The 12th fairway shows the sweep of the fairway and how well the course fits into the site

The other part of the course we all enjoyed was how he created the strategies. He used the natural looking bunkers to create wonderful horizontal sweeps in the fairway which enticed you into a game of risk and reward all day. He used bold bunkering and green contours to reward you for careful placement. He wound the course back and forth to bring the strong winds into the game, but gave you room and optional routes to deal with the inherent difficulties. Simply a well conceived and wel thought out piece of architecture.

The Shore course is a must play for a young designer like myself. Mike left so many wonderful and simple lessons on how to use that site to get the most out of it – and he did. It makes a wonderful testimonial to the artist that was lost with his tragic passing.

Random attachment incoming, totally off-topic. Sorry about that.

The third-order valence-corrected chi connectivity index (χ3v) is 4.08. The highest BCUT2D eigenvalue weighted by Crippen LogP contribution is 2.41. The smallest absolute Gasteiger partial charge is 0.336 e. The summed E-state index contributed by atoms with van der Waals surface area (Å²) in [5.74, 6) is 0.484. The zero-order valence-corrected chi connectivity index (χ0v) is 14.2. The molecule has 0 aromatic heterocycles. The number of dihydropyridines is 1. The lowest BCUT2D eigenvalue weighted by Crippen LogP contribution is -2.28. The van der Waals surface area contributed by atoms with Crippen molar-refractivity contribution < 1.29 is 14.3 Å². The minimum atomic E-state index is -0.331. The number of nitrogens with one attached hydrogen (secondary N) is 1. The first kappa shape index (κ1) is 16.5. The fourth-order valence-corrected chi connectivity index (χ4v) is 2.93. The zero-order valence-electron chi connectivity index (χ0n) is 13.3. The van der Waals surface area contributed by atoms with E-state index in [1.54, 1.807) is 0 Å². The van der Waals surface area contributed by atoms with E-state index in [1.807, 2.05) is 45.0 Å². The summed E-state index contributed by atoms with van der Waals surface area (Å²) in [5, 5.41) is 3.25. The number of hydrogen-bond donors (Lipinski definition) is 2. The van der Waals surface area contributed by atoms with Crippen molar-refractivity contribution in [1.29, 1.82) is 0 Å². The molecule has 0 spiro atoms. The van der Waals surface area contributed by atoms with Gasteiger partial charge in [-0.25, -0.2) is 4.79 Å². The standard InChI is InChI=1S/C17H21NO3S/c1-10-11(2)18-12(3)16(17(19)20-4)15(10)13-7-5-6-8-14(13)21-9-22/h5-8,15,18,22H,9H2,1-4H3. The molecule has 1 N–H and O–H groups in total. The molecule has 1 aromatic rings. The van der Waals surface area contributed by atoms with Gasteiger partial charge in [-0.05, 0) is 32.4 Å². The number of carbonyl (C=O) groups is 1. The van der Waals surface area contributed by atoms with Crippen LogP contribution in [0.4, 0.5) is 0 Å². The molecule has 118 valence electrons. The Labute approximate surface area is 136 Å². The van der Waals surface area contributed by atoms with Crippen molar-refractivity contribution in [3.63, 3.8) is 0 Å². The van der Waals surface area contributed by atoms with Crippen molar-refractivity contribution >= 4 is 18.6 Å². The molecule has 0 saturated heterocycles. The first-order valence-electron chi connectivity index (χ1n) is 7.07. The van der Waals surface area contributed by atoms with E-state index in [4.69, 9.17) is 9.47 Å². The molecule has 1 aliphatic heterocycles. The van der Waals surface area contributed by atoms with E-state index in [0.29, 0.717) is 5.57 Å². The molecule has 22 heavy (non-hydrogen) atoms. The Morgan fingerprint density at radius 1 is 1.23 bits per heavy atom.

(I can't wait to see Tobacco Road in two weeks)

Tuesday, March 14, 2006

The Central Bunker

The famous 16th at St. Andrew's.

A bunker placed in the centre of a landing area may be an immensely controversial choice, but it is a technique that should be used more. Let’s study some great examples to understand why.
The principal’s nose on the 16th at St. Andrew’s may be the first and earliest example of a central bunker. The weakest players are well short of this hazard and don’t give it much thought; in fact many just take dead aim right at it. The average player will usually bail well to the left to avoid the cluster and reduce the risk, whereas the best players must challenge the hazard to achieve the ideal approach to the green. The green is definitely best approached from right of the cluster, which also involves flirting with the out of bounds. The bunker makes this a hole full of decision making and creates an unusual and excellent example of risk and reward from the tee.

The 4th at Woking.